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Cardiopulmonary Fitness and Clinical Outcomes in Adults Followed in the Cooperative Study for Sickle Cell Disease
source: American Society of Hematology
authors: Sherif M. Badawy, Amanda B. Payne, Mark J. Rodeghier, Robert I. Liemsummary/abstract:
Introduction: Cardiopulmonary fitness is significantly reduced among individuals with sickle cell disease (SCD). Cardiopulmonary fitness is also an important predictor of morbidity and all-cause mortality in the general population. However, the relationship between fitness and clinical outcomes in SCD has not been well studied. The objectives of this analysis were to: 1) determine the factors associated with fitness in a cohort of adults with SCD, and 2) evaluate the relationship of fitness to hospitalization for pain and acute chest syndrome (ACS) and overall mortality. We hypothesized that clinical factors such as age, sex, hemoglobin, SCD genotype and cardiopulmonary disease significantly affect fitness, and that poor fitness is a predictor of more frequent hospitalizations for pain and ACS and higher mortality in adults with SCD.
Methods: A cohort of adults with SCD was constructed from participants enrolled in phase 2 of the Cooperative Study of Sickle Cell Disease (CSSCD) who underwent exercise testing (modified Balke treadmill protocol). Primary measure for fitness was total treadmill duration. Retrospective pain or ACS hospitalization rates were calculated using events in the 3 years prior to exercise testing. Mortality and prospective hospitalization rates for pain and ACS were calculated using events after exercise testing with a minimum 6 month follow-up. Results of pulmonary function testing (PFT), echocardiography, and laboratory testing within 3 years of exercise testing were included in our analysis. Standard descriptive analyses were performed (SPSS V24). Multivariable negative binomial and Cox proportional hazards models were constructed to evaluate the relationship of fitness to ACS and pain hospitalization rates and mortality, respectively. Multivariable linear models were constructed to determine factors associated with fitness.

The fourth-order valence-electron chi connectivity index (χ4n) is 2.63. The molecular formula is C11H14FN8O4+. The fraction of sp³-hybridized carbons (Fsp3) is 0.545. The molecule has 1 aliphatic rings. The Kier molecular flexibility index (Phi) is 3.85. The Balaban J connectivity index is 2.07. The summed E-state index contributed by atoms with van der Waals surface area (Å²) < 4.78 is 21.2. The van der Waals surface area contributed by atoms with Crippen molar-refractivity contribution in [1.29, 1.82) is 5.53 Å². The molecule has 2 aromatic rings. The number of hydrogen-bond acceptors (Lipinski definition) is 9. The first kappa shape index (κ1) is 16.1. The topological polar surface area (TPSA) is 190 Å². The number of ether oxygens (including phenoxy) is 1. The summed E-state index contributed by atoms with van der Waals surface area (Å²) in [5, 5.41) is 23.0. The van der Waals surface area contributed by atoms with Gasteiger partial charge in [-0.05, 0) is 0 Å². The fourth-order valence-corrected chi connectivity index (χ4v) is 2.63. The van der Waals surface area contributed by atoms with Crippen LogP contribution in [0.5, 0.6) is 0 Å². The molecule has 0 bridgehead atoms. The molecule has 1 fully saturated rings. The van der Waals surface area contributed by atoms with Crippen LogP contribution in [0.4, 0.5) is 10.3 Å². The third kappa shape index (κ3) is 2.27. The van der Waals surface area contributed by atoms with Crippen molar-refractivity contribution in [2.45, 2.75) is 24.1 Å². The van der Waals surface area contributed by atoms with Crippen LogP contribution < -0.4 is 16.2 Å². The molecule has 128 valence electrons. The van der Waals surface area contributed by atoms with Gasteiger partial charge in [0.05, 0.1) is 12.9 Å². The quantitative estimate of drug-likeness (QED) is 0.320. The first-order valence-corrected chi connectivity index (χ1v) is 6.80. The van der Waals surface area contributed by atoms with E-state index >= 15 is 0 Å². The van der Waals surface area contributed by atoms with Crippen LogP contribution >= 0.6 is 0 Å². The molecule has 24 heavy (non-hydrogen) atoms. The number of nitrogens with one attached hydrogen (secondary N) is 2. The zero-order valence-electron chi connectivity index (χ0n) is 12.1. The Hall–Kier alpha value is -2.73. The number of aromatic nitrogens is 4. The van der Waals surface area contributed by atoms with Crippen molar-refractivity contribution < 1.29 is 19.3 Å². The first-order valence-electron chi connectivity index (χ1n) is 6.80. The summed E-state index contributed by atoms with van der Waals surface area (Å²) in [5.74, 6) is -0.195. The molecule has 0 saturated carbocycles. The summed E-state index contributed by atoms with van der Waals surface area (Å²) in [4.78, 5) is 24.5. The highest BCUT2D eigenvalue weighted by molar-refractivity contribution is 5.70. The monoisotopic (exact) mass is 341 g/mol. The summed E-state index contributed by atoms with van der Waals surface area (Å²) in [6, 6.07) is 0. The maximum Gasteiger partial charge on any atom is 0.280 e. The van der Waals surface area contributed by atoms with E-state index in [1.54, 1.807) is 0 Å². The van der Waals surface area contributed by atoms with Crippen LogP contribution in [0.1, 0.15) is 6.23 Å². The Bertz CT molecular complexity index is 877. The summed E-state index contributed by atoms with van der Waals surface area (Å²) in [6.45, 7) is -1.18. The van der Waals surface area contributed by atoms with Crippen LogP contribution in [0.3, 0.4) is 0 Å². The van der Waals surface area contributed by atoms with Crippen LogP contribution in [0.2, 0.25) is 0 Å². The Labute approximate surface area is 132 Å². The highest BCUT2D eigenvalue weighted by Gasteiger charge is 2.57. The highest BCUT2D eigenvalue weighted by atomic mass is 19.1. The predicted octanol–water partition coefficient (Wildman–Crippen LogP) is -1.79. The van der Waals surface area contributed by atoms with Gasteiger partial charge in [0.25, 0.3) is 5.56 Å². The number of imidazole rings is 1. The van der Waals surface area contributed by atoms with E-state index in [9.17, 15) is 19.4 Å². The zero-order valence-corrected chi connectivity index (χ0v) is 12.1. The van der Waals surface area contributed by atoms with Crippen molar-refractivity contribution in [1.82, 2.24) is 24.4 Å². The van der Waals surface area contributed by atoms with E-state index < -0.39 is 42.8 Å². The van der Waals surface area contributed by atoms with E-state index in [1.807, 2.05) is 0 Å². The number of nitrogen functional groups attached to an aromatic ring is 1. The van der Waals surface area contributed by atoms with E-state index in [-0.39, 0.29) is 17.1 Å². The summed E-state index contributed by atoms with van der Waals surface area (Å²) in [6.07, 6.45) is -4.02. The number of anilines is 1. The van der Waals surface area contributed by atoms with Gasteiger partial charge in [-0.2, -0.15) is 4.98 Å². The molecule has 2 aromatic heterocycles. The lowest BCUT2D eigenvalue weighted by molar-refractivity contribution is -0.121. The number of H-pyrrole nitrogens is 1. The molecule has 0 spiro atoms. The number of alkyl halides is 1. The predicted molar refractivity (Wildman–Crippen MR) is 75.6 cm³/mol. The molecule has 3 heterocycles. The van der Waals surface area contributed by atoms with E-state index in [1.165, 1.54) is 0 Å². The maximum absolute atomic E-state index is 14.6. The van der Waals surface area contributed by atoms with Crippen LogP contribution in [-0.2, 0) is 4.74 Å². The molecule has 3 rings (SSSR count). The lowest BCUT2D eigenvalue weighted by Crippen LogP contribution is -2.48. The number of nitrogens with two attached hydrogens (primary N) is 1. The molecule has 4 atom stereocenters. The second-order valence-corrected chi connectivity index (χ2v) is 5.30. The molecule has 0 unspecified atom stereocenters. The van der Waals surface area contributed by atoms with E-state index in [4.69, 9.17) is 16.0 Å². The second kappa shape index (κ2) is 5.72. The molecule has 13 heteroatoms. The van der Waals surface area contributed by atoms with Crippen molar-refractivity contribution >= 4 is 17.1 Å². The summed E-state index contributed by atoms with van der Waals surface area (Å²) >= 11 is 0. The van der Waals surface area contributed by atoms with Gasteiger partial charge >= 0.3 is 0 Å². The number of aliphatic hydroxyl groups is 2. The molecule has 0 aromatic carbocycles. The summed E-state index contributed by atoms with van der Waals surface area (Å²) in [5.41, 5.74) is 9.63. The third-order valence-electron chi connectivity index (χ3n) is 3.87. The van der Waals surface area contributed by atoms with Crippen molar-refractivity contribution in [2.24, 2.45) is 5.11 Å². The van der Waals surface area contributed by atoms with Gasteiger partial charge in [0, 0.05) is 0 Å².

Results: A total of 223 participants had valid exercise testing data (64% female, 70% hemoglobin SS or S/b0 thalassemia, mean age 43.3 ± 7.5 years, mean hemoglobin 9.1 ± 2.2 g/dl, mean follow-up 2.7 ± 0.7 years after exercise testing). Participants completed a mean of 11.6 ± 5.2 min on the treadmill, with 87% completing >= 3 stages but only 17% completing all 10 stages. We categorized fitness into tertiles of treadmill duration (5.7 vs. 11.8 vs. 18.1 min, p < 0.001). Age (45.2 vs. 43.1 vs. 41.3 years, p = 0.007), baseline hemoglobin (8.5 vs. 9 vs. 9.8 g/dl, p = 0.003), as well as the proportion of females (77 vs. 71 vs. 40%, p < 0.001) and participants with abnormal PFT (58 vs. 35 vs. 39%, p = 0.008), differed significantly across fitness tertiles. Pain or ACS hospitalization rates during the 3 years prior to exercise testing were not significantly different across fitness tertiles. Using multivariable linear regression, male sex (β = 3.1, p < 0.001), lower age at exercise testing (β = –0.14, p = 0.003), and higher hemoglobin (β = 0.44, p = 0.049) were independently associated with higher fitness, with abnormal PFT trending toward significance (β = –1.28, p = 0.07). In this model, genotype, tricuspid regurgitant jet velocity (TRJV) >= 2.5 m/s, and pain and ACS hospitalization rates prior to exercise testing were not significantly associated with fitness. Using a negative binomial regression model, we found that fitness did not predict future pain or ACS episodes after adjustment for age, sex, genotype, hemoglobin and TRJV. Fitness also did not predict survival in our cohort (hazard ratio, 0.97; 95% CI [0.84, 1.13], p = 0.71), in which death was reported in only 9 participants. In our Cox regression model, male sex (HR 7.1; 95% CI [1.3, 38.9]; p = 0.02) and lower hemoglobin (HR 0.56; 95% CI [0.36, 0.88]; p = 0.01) were independent predictors of death, but age at exercise testing, abnormal PFT and TRJV >= 2.5 m/s were not.
Conclusions: In adults with SCD, lower fitness is significantly associated with female sex, older age, lower hemoglobin and abnormal PFT. Fitness did not predict survival or future pain or ACS events in the CSSCD. Given that cardiopulmonary fitness remains an important predictor of all-cause mortality in the general population, larger scale prospective studies in SCD are needed to evaluate the impact of regular exercise on improving fitness, quality of life, clinical outcomes and mortality in this population.organization: Ann & Robert H. Lurie Children’s Hospital of Chicago - Feinberg School of Medicine Northwestern University, Chicago; National Center on Birth Defects and Developmental Disabilities, Atlanta; Rodeghier Consultants, Chicago
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